Distraction osteogenesis is a technique that induces bone formation along the vector of movement without a bone graft. This technique has been used in orthopedics for long-bone procedures since Ilizarov first described the procedure. Stucki-McCormick et al. have reported on the use of distraction osteogenesis to reconstruct the condyle, with favorable outcomes. This includes the formation of a fibrous tissue layer, seen on postdistraction magnetic resonance imaging (MRI), that functions as a neocondyle. Cheng and Lo have suggested leaving a gap between distracted bone and the glenoid fossa during activation to allow space and time for fibrous tissue to form and prevent ankylosis.

Indications for the Use of the Procedure

The goals of treatment for ankylosis are release of the ankylotic mass and restoration of normal jaw function and form, prevention of reankylosis, and symmetric growth of the mandible in the growing patient. Other goals include reduction of suffering, containment of excessive treatment and cost, and prevention of further patient morbidity. If the patient has minimal fibrous tissue causing ankylosis, a more conservative arthroplasty may be performed. However, if the fibrous tissue is more involved or bony, gap arthroplasty may be needed, with or without interpositional tissue, autogenous graft, or total joint replacement. Currently, no single procedure provides absolute success. Regardless of the approach used, most complications involve limited range of motion and ankylosis. Costochondral grafts are most useful in children who need the cartilage for continued growth. Indications for alloplastic total joint reconstruction include inflammatory arthritis involving the TMJ that is not responsive to other treatment, recurrent fibrosis or ankylosis, failed tissue grafts or alloplastic reconstruction, and loss of vertical mandibular height. Distraction osteogenesis is useful in patients in whom the ankylosis is unilateral and involves facial asymmetry. In addition, when a functioning condyle and meniscus are needed, distraction osteogenesis is an autogenous alternative to prosthetic reconstruction.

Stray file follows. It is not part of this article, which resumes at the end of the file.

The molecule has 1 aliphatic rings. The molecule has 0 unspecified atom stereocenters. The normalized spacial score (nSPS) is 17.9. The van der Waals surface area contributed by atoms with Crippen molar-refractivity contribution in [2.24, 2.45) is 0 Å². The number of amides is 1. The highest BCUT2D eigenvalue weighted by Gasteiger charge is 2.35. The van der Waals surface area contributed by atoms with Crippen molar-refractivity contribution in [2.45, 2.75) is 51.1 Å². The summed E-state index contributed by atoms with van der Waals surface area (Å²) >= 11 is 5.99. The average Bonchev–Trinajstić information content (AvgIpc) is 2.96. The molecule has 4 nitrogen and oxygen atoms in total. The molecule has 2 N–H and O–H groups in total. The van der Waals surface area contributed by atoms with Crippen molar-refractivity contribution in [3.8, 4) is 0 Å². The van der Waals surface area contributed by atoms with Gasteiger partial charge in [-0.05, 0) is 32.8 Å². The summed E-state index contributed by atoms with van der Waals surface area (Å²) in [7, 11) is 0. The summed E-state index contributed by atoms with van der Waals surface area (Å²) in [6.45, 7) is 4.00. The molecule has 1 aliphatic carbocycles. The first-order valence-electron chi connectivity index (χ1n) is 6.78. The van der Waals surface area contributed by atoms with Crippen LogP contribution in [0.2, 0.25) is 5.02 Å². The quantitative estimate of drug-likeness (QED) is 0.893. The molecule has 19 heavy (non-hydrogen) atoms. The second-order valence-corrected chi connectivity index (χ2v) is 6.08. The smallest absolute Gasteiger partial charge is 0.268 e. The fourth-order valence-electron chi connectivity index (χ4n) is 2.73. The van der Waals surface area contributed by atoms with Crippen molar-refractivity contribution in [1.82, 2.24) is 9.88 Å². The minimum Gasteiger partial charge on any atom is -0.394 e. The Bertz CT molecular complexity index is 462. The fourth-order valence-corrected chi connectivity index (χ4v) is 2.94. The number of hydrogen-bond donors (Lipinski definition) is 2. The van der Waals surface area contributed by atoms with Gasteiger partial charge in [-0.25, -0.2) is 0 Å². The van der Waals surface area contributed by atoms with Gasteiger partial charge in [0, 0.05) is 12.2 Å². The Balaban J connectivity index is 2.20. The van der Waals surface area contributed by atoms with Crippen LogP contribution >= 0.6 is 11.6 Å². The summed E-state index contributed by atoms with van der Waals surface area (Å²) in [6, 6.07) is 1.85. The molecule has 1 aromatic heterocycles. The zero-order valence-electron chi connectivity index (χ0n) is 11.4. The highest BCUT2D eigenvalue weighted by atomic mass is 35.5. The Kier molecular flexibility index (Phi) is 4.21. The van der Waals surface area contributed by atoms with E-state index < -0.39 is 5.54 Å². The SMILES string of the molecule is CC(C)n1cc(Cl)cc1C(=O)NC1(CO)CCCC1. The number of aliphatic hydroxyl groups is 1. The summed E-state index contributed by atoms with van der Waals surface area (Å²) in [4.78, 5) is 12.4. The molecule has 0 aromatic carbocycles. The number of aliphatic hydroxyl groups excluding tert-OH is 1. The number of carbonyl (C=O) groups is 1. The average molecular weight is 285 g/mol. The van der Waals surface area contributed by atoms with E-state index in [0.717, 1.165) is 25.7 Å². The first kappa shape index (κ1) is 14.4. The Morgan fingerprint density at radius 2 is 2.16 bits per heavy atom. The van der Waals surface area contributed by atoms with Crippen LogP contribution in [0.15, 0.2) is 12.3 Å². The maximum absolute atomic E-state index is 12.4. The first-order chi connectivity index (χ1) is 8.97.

Limitations and Contraindications

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Jun 4, 2016 | Posted by in Oral and Maxillofacial Surgery | Comments Off on TMJ Ankylosis